We report the results of sea exercises that demonstrate the real-time capabilities of our fundamental time-optimal path planning theory and software with real ocean vehicles. The exercises were conducted with REMUS 600 Autonomous Underwater Vehicles (AUVs) in the Buzzards Bay and Vineyard Sound Regions on 21 October and 6 December 2016. Two tests were completed: (i) 1-AUV time-optimal tests and (ii) 2-AUV race tests where one AUV followed a time-optimal path and the other a shortest-distance path between the start and finish locations. The time-optimal planning proceeded as follows. We first forecast, in real-time, the physical ocean conditions in the above regions and times utilizing our MSEAS multi-resolution primitive equation ocean modeling system. Next, we planned time-optimal paths for the AUVs using our level-set equations and real-time ocean forecasts, and accounting for operational constraints (e.g. minimum depth). This completed the planning computations performed onboard a research vessel. The forecast optimal paths were then transferred to the AUV operating system and the vehicles were piloted according to the plan. We found that the forecast currents and paths were accurate. In particular, the time-optimal vehicles won the races, even though the local currents and geometric constraints were complex. The details of the results were analyzed off-line after the sea tests.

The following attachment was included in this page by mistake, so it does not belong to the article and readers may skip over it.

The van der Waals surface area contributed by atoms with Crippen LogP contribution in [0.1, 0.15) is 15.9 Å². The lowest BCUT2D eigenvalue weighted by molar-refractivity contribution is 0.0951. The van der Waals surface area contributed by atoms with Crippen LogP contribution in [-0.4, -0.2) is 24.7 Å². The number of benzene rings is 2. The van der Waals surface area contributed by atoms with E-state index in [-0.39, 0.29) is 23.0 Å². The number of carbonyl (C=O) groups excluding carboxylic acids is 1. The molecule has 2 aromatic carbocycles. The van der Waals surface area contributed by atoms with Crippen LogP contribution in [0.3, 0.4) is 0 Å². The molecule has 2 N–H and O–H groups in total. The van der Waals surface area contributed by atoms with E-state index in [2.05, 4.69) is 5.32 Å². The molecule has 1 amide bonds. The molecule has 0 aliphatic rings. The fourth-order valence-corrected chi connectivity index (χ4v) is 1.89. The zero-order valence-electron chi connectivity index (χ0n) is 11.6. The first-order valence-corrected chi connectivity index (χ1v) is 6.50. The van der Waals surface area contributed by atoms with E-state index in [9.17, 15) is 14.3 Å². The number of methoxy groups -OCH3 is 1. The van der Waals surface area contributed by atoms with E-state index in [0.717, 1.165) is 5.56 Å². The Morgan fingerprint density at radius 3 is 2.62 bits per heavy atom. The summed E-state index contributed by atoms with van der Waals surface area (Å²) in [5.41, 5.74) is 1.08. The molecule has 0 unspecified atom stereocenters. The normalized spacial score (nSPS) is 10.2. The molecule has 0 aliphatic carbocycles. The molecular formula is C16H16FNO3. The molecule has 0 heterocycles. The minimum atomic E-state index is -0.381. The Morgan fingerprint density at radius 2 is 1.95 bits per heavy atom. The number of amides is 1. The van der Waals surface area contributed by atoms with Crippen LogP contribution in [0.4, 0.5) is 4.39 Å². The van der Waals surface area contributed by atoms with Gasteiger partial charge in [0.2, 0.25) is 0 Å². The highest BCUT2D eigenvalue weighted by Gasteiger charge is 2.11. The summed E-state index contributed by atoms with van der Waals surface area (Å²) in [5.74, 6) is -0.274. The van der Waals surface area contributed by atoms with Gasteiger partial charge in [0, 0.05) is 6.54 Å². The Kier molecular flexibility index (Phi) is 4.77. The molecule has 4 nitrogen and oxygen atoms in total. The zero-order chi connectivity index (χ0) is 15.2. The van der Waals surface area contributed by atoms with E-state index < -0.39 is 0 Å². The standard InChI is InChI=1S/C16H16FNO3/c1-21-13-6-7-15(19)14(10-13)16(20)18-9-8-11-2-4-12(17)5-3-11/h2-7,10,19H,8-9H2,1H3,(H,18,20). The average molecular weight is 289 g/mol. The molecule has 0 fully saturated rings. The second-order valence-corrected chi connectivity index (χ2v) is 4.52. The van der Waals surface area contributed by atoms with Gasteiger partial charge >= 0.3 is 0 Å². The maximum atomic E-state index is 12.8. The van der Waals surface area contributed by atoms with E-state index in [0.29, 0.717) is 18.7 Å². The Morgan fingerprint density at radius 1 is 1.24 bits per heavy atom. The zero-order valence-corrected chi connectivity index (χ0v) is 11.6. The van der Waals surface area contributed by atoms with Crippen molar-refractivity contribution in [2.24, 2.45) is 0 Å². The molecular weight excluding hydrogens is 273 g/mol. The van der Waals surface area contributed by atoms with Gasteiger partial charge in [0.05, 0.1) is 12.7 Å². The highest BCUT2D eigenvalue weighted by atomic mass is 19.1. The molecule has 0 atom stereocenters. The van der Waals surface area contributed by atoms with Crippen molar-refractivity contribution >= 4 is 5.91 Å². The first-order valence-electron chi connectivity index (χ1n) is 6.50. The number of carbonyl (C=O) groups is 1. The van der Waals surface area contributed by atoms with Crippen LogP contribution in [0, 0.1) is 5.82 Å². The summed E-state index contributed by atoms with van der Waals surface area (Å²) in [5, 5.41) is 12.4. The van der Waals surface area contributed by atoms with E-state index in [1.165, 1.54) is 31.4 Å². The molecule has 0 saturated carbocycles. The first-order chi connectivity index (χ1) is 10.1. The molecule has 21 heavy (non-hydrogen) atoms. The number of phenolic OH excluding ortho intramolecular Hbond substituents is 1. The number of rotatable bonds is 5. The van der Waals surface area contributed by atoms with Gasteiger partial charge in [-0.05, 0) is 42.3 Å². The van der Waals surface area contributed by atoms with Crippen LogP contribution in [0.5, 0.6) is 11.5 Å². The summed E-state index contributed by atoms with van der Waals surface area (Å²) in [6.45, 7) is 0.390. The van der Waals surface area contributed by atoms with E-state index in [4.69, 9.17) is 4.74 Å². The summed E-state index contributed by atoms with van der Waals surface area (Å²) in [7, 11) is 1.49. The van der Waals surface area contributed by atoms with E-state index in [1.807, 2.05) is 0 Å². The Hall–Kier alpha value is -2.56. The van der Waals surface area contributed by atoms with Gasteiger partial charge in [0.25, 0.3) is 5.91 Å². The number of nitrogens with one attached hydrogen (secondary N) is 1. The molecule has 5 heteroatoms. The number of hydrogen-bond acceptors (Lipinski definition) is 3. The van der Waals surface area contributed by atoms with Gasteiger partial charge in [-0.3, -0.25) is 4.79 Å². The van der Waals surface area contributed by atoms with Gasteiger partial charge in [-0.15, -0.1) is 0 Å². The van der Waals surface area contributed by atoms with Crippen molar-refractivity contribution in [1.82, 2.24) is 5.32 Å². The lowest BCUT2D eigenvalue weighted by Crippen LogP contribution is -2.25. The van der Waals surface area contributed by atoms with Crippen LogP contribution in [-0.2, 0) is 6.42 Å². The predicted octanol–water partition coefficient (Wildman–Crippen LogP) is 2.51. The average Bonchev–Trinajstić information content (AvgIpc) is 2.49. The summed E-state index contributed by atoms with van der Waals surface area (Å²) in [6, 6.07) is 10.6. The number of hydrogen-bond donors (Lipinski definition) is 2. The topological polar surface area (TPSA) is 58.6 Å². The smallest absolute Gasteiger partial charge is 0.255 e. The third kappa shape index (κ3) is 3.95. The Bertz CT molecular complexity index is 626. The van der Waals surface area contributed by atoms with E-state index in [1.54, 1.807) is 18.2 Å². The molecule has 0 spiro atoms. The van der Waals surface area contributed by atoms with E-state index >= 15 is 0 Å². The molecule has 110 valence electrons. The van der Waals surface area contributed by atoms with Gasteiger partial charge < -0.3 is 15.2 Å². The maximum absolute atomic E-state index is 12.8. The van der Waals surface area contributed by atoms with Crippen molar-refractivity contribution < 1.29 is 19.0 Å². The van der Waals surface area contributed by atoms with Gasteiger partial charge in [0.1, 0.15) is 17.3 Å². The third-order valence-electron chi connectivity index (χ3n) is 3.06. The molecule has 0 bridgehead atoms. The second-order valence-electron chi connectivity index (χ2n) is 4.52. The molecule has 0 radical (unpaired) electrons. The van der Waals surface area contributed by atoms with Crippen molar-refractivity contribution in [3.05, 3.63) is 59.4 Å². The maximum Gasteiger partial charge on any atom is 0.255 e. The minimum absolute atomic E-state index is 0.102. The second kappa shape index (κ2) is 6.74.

We integrate data-driven ocean modeling with the stochastic Dynamically
Orthogonal (DO) level-set optimization methodology to compute and study energy-optimal
paths, speeds, and headings for ocean vehicles in the Middle-Atlantic Bight (MAB) region.
We hindcast the energy-optimal paths from among exact time-optimal paths for
the period 28 August 2006 to 9 September 2006. To do so, we first obtain a data-assimilative
multiscale re-analysis, combining ocean observations with implicit two-way nested multiresolution
primitive-equation simulations of the tidal-to-mesoscale dynamics in the region.
Second, we solve the reduced-order stochastic DO level-set partial differential equations
(PDEs) to compute the joint probability of minimum arrival-time, vehicle-speed
time-series, and total energy utilized. Third, for each arrival time, we select the vehiclespeed
time-series that minimize the total energy utilization from the marginal probability
of vehicle-speed and total energy. The corresponding energy-optimal path and headings
are obtained through a particle backtracking equation. Theoretically, the present
methodology is PDE-based and provides fundamental energy-optimal predictions without
heuristics. Computationally, it is three- to four-orders of magnitude faster than direct
Monte Carlo methods. For the missions considered, we analyze the effects of the regional